29 August, landlords must provide at least 6 months’ notice period prior to seeking possession through the courts in most cases, including  section 21 evictions and rent arrears under 6 months. We have also extended the validity of a section 21 notice from 6 to 10 months to accommodate this change.

Comments

dismayed landlord

11:42 AM, 4th September 2020
About 8 months ago

''over 6 months’ accumulated rent arrears (now 4 weeks’ notice)'' from the above article.
Can we have further information on this please? Does this mean tnts have to be six months in arrears as in 6 x the monthly figure? or just have rent arrears going back further than 6 months.
In both cases does this mean that the government can change the tenancy agreement at the stroke (several strokes) of all existing tenancy agreements from 2 months notice to 4 weeks?
If so what is the implication for the Government to change any other conditions of a tenancy agreement by similar legislation without consultation and notification?
As you know i am an advocate of selling up asap. Unfortunately six months notice periods and the previous restrictions are locking me into a 'business' (actually I am considered a Private Landlord) I no longer wish to be a part of.
I have tenant wo ACCRUED rent arrears before lockdown and the furloughed scheme. Was being considerate as I know their circumstances. Kicked myself for being so when the furloughed scheme started thinking there goes the rent. However since they have been furloughed the full months rent has been paid (nothing off the last 18 months arrears of course) whilst on 80% of their income. They returned to work last week. So in theory if they could pay full months rent on 80% of salary then they now have enough to clear some of the arrears? I'll let you know. But already (as you realise) that working at 100% salary they incurred rent arrears. At 80% they paid in full. I wonder where the money went before lockdown?

Seething Landlord

12:51 PM, 4th September 2020
About 8 months ago

Reply to the comment left by dismayed landlord at 04/09/2020 - 11:42
Surely any money that you have received should be applied first of all to reducing the accumulated arrears as was done in the tribunal case discussed a few weeks ago on this forum where the principle worked to the clear benefit of the landlord? - see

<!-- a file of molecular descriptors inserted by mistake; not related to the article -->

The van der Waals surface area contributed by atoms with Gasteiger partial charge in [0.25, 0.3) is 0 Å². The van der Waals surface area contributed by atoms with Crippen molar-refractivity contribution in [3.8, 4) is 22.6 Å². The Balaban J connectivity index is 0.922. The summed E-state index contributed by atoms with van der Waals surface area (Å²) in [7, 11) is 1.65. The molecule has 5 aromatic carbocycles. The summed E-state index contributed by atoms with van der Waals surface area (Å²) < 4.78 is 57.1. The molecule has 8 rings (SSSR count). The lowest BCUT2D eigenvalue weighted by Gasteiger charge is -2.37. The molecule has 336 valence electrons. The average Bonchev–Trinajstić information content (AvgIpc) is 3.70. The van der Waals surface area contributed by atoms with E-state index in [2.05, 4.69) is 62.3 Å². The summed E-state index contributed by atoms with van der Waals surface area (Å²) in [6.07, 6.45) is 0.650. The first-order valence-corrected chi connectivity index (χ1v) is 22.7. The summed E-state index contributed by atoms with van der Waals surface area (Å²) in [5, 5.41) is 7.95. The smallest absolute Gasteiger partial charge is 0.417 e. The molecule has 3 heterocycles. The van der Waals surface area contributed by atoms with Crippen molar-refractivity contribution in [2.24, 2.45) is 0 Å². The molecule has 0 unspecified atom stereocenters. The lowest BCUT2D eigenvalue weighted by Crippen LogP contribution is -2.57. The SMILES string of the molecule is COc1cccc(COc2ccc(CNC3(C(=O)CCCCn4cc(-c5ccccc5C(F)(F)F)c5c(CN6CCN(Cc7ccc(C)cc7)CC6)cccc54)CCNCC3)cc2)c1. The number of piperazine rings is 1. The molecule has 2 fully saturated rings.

https://www.property118.com/rent-repayment-order-magic-money-tree-is-pretty-much-dead/

dismayed landlord

17:26 PM, 4th September 2020
About 8 months ago

RE: Seething Landlord,

yes I agree. In normal circumstances I would and have done in the past. However what was seeking advice on was, if the 4 weeks period of notice (on arrears before C-19) is now Boris (government) backed (legally changed) then can I apply for a 4 week notice period to get them out.
If the arrears are C- 19 related then I am looking at a 6 month notice period (I think - though its all getting too complex) and lots of additional legal hoops to jump through. Mediation and how the C-19 has affected them.??
These tenants arrears are not c - 19 related. They were accrued before they went into furlough. (since April 2019 - i have been trying to work with them before the idea was made a new invention) My point was they appear more able and committed to pay their full rent on 80% of their salaries than they were on 100%. It would appear on the face of it that C-19 furloughed scheme is beneficial to them - they are implying they are better off on 80% of their salaries so are (were) able to now (till last month) pay the months rent in full.
Now they have returned to full time work I would expect them to have free cash to pay off the arrears. At least 10% extra allowing for NI and tax. Yet their past performance indicates that on full salary they cannot pay full rent. ??????

Seething Landlord

1:54 AM, 5th September 2020
About 8 months ago

Reply to the comment left by dismayed landlord at 04/09/2020 - 17:26
You sound somewhat confused and perhaps we all are at the moment.
I think you will find that the notice periods are the length of warning that you have to give to the tenant of your intention to commence possession proceedings whether under section 8 or section 21.
For section 8 based on rent arrears you have to give 4 weeks notice if the accumulated arrears at the time that you give notice amount to 6 months rent or more, otherwise you have to give 6 month's notice. If you only give 4 weeks notice when you should have given 6 months you will find that your claim is thrown out by the court and you will have to start all over again. For section 21 you have to give 6 month's notice regardless of the underlying reasons.
That is my understanding of the current situation but the rules seem to be in a constant state of flux and could change again at any time. Whatever you do you need to make sure that you get it right so you might think it appropriate to seek professional advice before committing yourself to a particular course of action.